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Purchasing an existing business is not as simple as it sounds. It is important to engage a lawyer to make sure you understand exactly what you are purchasing and highlight any risks hidden in the business sale and purchase agreement to you. For example, you may be agreeing to take over the liabilities and debts of the business as well as its assets. Accordingly, it is important to know and understand what those liabilities and debts are.

This blog will provide an overview of some of the important matters required to be considered before signing a business sale and purchase agreement – due diligence is an important step that you should not skip!

The process of investigating potential hidden problems and checking the credibility and financial status of the business is called “due diligence”. Whilst carrying out due diligence, you should obtain and check the financials of the business. We recommend doing this by examining the businesses financial statements for the past 3 years to ensure that the business is, and has been, profitable and that there are no significant debts or liabilities which could be passed on to you. If there are debts, you can always negotiate with the vendor that these be paid out prior to settlement of the purchase of the business and / or if they are continuing or accruing debt, that it be adjusted so the vendor is liable for it up until the date of settlement and then you take it over thereafter.

You should also check the condition of the stock and plant and equipment that are included in the purchase price and have an independent valuer inspect and value the plant and equipment to make sure that it accurately reflects the asking price of the vendor.

Another important step in carrying out due diligence is to undertake credit checks with credit reporting agencies, conducting a search of the entity either under the Australian Securities  & Investment Commission (ASIC) for a company or the Australian Financial Security Authority (AFSA) for an individual to ensure that there is no impending winding up or bankruptcy proceedings issued against the vendor entity. You may also wish to conduct a search with the South Australian Courts to ensure that there are no other current Court proceedings issuing against the vendor entity. These searches are important because you want to be confident that you are purchasing a business with a good reputation and that you will not have any issues engaging suppliers or other providers due to the previous business owner giving the business a bad reputation due to poor credit or litigious history.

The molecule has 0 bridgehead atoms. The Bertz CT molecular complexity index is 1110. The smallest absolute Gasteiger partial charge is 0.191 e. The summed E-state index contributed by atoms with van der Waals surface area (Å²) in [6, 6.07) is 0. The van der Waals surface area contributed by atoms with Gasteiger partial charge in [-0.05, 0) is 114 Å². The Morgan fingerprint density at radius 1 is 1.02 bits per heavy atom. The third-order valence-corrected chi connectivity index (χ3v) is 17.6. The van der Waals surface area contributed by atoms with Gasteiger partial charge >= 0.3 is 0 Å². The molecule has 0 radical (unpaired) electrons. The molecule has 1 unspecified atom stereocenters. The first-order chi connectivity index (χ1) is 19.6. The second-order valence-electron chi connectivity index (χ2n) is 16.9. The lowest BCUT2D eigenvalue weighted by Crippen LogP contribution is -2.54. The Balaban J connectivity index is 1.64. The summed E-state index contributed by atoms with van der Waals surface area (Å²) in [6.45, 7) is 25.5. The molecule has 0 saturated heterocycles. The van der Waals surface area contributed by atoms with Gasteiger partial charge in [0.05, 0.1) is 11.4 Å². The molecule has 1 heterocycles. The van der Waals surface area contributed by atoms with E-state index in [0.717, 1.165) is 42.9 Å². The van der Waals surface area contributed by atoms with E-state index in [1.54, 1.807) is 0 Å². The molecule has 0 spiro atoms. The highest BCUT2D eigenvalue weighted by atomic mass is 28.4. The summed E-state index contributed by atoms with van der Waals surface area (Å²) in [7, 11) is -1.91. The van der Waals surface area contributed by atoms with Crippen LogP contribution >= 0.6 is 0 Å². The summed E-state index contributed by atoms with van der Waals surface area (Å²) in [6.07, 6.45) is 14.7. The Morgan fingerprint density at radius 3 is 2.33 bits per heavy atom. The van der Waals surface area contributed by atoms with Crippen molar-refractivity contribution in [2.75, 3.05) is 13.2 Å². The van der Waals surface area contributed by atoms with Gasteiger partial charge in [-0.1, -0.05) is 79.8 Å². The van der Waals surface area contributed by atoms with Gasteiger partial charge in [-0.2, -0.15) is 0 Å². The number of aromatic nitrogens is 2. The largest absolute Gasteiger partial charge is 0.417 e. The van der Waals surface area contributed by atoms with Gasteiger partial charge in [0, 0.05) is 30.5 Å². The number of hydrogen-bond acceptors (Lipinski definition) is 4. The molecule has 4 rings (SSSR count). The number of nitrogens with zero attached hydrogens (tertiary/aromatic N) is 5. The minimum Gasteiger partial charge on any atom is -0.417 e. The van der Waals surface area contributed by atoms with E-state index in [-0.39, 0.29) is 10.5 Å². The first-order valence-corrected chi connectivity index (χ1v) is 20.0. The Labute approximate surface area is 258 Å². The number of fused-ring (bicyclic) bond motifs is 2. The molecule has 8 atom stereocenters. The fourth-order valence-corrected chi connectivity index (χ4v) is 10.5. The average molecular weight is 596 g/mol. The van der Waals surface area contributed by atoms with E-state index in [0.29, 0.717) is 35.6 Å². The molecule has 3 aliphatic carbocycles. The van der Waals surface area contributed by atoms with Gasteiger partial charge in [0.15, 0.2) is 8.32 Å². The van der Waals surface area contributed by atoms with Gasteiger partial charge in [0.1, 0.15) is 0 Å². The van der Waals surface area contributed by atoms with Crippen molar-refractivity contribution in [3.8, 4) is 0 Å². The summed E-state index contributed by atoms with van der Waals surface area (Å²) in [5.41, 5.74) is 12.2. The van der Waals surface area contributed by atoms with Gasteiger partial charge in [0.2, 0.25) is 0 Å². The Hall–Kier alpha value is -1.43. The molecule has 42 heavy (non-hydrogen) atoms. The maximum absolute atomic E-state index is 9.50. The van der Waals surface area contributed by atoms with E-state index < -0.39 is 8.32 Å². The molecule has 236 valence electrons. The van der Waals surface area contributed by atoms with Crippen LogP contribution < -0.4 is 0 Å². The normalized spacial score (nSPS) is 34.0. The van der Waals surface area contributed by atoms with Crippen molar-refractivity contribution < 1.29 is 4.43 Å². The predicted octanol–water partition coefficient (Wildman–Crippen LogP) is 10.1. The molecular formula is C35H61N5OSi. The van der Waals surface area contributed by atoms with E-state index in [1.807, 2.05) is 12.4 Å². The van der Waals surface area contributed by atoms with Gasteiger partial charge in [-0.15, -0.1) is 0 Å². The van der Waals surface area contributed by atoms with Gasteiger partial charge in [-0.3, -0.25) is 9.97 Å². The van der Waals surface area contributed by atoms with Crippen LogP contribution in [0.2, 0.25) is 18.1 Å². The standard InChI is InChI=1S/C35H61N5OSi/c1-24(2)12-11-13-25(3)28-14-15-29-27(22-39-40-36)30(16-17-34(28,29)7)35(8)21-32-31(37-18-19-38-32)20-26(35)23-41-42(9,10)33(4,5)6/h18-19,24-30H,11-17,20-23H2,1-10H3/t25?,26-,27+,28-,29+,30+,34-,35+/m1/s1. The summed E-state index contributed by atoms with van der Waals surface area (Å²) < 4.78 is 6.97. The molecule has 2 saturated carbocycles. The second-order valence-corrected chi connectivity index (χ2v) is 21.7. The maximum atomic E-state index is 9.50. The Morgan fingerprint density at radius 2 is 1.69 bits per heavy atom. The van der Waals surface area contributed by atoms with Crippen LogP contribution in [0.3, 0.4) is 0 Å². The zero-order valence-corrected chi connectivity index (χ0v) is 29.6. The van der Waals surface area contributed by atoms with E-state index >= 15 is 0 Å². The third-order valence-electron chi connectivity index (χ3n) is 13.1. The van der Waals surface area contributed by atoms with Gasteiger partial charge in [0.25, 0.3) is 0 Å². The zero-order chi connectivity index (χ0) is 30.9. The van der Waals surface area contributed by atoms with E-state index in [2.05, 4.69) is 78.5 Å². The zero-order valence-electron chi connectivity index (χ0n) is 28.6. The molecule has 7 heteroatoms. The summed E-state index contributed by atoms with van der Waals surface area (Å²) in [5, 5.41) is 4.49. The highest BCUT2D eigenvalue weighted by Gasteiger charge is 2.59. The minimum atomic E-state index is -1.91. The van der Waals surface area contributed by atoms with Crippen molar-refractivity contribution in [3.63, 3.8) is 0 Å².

The lease, if applicable, is another important matter that you should consider. If the premises of the business are currently under a lease, whether you take over the existing lease or sign a new lease, will depend on the terms of the lease which the landlord has with the vendor and your negotiations with the vendor and the landlord. Whatever the case may be, because the landlord is not a party to the business sale and purchase agreement, the landlord’s consent to either having the lease assigned to you or entering into a new lease with the landlord will be required. If you do not do this, you may end up with no place to run the business from.

Other matters which are important to consider are:

  • employee entitlements;
  • what goodwill is being purchased;
  • vendor assistance/ training;
  • whether any contracts or agreements are required to be transferred or exist;
  • whether the vendor (or your new landlord) is asking you to provide a guarantee or other security; and
  • what if any restraint of trades are needed.

All of these matters should be carefully dealt with in the business sale and purchase agreement to ensure that all terms agreed to are recorded properly.

It is important to involve a lawyer at an early stage to assist you conduct a comprehensive due diligence and to draft or review the business sale and purchase agreement. Doing so will ensure you are getting what you pay for, limit what liabilities you take on and avoid unnecessary legal action in the future which can be costly.

If you are thinking about purchasing a business, please contact us at Clarke Hemmerling Lawyers on (08) 8333 2130 and we can assist you ensure that you are protected during the business purchase process.

This Blog was written by Renee Hii, Solicitor at Clarke Hemmerling Lawyers.

This blog post does not constitute legal advice and should not be relied upon as such. It is a general commentary on matters that may be of interest to you.  Formal legal or other professional advice should be sought before acting or relying on any matter arising from this communication.